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Independent Chinese refineries increased its crude oil imports from Iran last month as the government issued a new batch of import quotas.
Total crude imports were up by almost 40 percent from October to an average of 600,000 bpd, Bloomberg reported, citing data from Kpler. The new quotas were issued in mid-October.
What follows now, however, will be a slowdown in imports from all sources as China tightens restrictions in response to the Omicron variant and as Beijing continues to crack down on independent refiners. An effort to curb pollution ahead of the Winter Olympics will also affect imports negatively, as will the Lunar New Year holiday when demand declines.
Chinese imports in March 2022 are set to be around 10.7 million barrels per day (bpd). This would be about 1 million bpd lower than the crude oil imports in March this year, according to estimates from consultants FGE cited by Bloomberg.
This year, Chinese crude oil imports are already on track to post the first annual decline compared to 2020. This would be the first such drop in average annual crude imports since records began back in 2004, according to data from the Chinese General Administration of Customs.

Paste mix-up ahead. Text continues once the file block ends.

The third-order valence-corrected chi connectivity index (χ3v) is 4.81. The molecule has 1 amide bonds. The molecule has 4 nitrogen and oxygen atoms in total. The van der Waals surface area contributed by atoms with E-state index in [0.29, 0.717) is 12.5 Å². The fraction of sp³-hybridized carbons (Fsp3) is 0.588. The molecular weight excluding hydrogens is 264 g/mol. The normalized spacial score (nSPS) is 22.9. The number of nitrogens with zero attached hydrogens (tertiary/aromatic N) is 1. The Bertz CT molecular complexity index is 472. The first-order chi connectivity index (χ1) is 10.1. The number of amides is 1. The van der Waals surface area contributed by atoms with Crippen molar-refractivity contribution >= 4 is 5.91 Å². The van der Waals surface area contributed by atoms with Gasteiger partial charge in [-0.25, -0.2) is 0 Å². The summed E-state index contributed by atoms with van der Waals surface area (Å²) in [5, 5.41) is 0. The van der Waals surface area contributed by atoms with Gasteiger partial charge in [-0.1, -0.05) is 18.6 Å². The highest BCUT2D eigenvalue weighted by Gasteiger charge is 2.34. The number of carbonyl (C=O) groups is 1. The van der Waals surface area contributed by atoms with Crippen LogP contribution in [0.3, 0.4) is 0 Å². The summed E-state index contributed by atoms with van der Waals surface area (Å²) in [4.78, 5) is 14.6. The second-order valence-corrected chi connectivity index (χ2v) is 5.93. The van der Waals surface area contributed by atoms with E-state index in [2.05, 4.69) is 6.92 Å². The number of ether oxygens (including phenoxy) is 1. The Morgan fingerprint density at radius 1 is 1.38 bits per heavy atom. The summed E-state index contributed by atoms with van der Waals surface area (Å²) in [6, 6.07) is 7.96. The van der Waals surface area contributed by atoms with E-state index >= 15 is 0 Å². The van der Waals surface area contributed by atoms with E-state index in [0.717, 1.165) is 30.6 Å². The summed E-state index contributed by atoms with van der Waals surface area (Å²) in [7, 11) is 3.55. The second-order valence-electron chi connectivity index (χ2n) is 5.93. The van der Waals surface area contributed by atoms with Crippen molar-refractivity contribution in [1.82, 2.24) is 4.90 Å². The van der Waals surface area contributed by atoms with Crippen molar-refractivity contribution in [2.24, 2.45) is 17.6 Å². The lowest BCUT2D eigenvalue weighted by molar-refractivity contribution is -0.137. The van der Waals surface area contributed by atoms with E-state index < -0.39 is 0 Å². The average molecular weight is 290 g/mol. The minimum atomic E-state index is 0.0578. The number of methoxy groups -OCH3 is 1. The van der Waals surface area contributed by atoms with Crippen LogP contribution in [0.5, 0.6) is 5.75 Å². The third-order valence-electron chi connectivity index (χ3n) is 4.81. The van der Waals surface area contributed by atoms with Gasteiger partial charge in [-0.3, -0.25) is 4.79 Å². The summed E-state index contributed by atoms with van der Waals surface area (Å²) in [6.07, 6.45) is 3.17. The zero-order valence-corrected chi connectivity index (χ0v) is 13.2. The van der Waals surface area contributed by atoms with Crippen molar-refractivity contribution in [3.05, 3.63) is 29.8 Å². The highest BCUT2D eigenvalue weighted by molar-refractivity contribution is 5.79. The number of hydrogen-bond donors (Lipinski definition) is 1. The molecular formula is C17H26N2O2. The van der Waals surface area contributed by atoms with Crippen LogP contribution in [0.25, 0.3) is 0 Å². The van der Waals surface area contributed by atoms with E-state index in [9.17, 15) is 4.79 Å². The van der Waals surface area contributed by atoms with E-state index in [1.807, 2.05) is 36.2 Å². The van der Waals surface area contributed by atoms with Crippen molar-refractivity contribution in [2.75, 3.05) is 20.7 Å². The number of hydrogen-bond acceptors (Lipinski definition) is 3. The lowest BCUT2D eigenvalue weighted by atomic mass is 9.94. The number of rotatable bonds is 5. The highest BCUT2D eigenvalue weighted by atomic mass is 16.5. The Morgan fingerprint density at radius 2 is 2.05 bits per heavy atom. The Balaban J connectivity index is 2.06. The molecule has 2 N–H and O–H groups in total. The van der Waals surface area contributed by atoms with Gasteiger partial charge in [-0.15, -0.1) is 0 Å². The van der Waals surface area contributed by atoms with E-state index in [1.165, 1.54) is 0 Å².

Even so, imports of Iranian crude have been strong among private refiners, or teapots, due to the price discount, especially as Saudi Arabia, China’s top supplier of crude, raised its official selling prices for Asian clients. According to traders cited by Bloomberg, Iranian crude sells at a discount of up to $4 per barrel to ICE Brent futures prices.
Although Chinese state refiners shun Iranian oil, at least publicly, because of U.S. sanctions, private refiners are not subject to that much international scrutiny and have never really stopped buying Iranian crude. Also, private refiners do not have long-term contractual commitments with other suppliers, unlike state refiners.
By Irina Slav for Oilprice.com
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Irina is a writer for Oilprice.com with over a decade of experience writing on the oil and gas industry.